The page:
Everyone talks about the Right to Education Act these days. It seems to have become the most important policy decision for our government. Obviously it doesn’t have the power to overthrow a government like say talking about terrorism, reservation for specific sectors of the society etc. But in a period where everyone from the common man to NGOs is putting deep pressure on the government, they obviously can’t let this issue be at the backburner.
For years the abysmal student involvement in schools across the country had been a humungous problem. The number of students who attend school today has shot up to 96%. Already happy? WAIT! The question is how many of them come to school for studying.
According to Annual Status of Education Report (Rural) 2010, The number has reached 96% not because the standards of schools and infrastructure has improved by leaps and bounds, but because there are other factors like mid day meals to go along with it. Obviously, if you don’t have anything to eat, how will you study? But here it may be that people eat good food rather than study. [full report pdf]
Enrolments from Bihar to Gujarat have risen magnanimously. Bihar is a case in point because of its high levels of poverty and not much importance being given to education over the years. The out of school share ratio of girls x`has come down to just 4.6%. More than 63% of the children in the age group of 6-14 attend school today. This number has increased significantly in rural areas too. Continuing with the survey, they have also found a higher enrolment rate across South India compared to the other parts.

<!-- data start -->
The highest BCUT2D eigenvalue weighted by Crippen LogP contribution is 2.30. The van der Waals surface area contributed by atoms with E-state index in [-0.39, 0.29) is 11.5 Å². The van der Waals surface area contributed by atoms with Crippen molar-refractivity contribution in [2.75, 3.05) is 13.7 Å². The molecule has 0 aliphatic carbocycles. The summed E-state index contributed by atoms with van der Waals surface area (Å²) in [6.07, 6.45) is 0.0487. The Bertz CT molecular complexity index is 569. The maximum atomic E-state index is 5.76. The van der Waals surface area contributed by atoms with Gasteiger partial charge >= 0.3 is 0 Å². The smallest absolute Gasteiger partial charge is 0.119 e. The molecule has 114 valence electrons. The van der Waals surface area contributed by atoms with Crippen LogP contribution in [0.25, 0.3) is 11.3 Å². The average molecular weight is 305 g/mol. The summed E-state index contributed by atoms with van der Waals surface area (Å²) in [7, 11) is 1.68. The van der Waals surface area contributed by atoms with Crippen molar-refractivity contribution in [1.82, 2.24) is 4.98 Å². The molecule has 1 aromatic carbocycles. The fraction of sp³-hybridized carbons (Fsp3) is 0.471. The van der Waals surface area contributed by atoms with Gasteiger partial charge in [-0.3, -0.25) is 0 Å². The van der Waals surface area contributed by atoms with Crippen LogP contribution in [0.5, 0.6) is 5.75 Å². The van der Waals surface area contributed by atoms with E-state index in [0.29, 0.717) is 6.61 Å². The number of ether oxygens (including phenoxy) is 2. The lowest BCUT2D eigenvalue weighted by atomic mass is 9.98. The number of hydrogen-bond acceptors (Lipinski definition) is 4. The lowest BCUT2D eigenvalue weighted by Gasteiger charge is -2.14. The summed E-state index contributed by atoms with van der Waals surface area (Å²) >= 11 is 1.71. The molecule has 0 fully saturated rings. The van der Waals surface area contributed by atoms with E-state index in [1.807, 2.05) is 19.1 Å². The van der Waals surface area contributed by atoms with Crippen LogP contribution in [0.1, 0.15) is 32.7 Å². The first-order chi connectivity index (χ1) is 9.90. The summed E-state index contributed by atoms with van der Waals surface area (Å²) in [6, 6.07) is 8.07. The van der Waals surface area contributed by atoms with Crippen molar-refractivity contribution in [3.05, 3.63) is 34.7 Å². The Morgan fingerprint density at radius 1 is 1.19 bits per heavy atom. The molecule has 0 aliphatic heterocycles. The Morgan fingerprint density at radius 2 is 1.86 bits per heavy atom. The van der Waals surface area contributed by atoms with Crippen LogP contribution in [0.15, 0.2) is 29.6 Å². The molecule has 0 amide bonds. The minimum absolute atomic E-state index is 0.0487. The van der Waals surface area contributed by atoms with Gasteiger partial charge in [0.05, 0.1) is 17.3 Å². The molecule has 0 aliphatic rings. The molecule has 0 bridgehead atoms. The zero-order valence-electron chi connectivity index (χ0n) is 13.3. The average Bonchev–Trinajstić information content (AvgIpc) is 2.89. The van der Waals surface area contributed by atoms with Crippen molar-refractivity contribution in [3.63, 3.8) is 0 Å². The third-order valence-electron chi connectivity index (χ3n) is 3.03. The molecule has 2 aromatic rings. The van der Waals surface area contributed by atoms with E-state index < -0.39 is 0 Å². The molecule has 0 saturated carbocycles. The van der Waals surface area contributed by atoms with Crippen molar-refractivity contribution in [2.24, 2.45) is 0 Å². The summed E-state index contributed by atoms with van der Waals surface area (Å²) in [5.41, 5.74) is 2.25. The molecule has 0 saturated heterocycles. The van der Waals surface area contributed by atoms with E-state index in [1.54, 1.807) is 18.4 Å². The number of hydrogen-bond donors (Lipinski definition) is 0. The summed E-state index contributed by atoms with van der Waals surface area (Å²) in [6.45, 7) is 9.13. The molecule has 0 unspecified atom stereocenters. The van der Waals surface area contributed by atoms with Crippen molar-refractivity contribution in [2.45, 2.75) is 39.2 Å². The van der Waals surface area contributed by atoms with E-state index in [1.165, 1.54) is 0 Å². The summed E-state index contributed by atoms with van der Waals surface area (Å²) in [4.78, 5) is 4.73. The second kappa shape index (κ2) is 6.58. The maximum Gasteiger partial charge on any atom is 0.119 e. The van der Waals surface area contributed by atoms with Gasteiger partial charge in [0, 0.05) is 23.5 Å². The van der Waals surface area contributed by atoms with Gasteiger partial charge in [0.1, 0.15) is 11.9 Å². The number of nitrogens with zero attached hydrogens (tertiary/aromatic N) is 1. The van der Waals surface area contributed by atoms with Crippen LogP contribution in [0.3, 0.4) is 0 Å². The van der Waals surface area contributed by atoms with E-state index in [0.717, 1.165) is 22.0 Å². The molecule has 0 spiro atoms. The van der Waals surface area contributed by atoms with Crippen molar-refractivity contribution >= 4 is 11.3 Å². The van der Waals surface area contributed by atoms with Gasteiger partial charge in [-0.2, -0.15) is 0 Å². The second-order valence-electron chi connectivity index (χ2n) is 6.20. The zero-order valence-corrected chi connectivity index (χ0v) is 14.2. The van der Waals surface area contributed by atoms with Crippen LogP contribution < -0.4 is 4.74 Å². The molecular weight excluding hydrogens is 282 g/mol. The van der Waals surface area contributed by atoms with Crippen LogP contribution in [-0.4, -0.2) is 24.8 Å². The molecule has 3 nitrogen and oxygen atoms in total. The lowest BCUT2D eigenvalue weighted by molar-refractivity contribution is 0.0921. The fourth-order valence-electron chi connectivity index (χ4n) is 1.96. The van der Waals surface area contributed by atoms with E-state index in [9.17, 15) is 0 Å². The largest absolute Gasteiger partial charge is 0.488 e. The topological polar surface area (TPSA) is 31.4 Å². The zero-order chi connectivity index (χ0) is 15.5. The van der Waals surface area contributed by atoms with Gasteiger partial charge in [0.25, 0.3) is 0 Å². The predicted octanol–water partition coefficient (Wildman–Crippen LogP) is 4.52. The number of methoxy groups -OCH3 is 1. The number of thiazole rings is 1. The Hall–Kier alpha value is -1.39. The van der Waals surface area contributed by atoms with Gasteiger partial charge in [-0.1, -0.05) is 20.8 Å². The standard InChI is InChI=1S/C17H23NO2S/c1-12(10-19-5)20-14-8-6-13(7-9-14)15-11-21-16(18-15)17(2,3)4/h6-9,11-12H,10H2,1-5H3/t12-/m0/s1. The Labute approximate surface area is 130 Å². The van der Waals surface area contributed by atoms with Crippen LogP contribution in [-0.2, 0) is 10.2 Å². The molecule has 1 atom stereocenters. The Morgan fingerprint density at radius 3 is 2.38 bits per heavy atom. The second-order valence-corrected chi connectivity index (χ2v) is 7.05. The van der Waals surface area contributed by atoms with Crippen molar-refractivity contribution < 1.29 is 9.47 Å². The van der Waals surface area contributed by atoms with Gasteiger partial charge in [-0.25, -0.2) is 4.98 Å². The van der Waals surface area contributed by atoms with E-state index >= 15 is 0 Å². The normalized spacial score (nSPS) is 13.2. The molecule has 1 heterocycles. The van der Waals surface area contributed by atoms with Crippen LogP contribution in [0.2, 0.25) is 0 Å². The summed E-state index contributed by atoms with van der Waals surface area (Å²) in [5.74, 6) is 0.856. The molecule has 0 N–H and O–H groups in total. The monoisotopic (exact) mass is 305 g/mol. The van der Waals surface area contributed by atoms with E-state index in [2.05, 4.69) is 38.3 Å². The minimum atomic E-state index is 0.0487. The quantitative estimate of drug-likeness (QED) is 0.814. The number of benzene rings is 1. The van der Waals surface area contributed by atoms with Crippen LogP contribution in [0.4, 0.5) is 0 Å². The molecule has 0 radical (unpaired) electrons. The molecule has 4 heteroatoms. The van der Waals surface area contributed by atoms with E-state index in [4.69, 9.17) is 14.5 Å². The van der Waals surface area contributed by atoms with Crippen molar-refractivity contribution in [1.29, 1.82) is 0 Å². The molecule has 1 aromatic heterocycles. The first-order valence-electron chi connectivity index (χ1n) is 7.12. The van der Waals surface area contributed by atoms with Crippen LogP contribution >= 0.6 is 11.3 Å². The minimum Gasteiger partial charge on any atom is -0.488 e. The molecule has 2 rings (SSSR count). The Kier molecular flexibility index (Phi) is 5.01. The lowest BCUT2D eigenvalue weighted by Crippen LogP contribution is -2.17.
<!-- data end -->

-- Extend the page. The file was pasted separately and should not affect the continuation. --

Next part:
But does enrolment guarantee success? During the earlier years the target was getting maximum students to come to school. But sadly along with that our government failed to provide the basic infrastructure in terms of blackboards, proper classrooms, teachers who come regularly and also desks and chairs. This has resulted in the quality of education falling to abysmal levels.
Students who can’t read standard 1 text in standard 2 text in standard 5 has dropped around 5% in 5 years. People in standard 5 cannot even do basic calculations the kinds one does in standard 1 and standard 2.
With such pathetic standards of education, where are we moving to? Everyone cried out saying that one can’t fail students in lower classes. But does this mean that you keep promoting the students despite getting basic competencies in English and Maths. Shocking!
The survey also analysed the schools across the country on 7 basic parameters like toilets for both males and females, presence of teachers, drinking water etc. Only 3% of them had all these facilities.
The Activity Based Learning Program in Tamil Nadu seems to have made a positive change to education. While across the nation, only 50% in Class VIII can solve their level Maths questions, 69% Biharis can solve those kind of questions.
The most important factors to be considered in the future for education include having good classrooms, ensuring teachers are present, continuously evaluating different forms of education like the Activity Based Learning Program in Tamil Nadu and equipping schools. Both qualitative and quantitative improvements are required in equal amounts.
Do we want Right to Education just to remain as a RIGHT?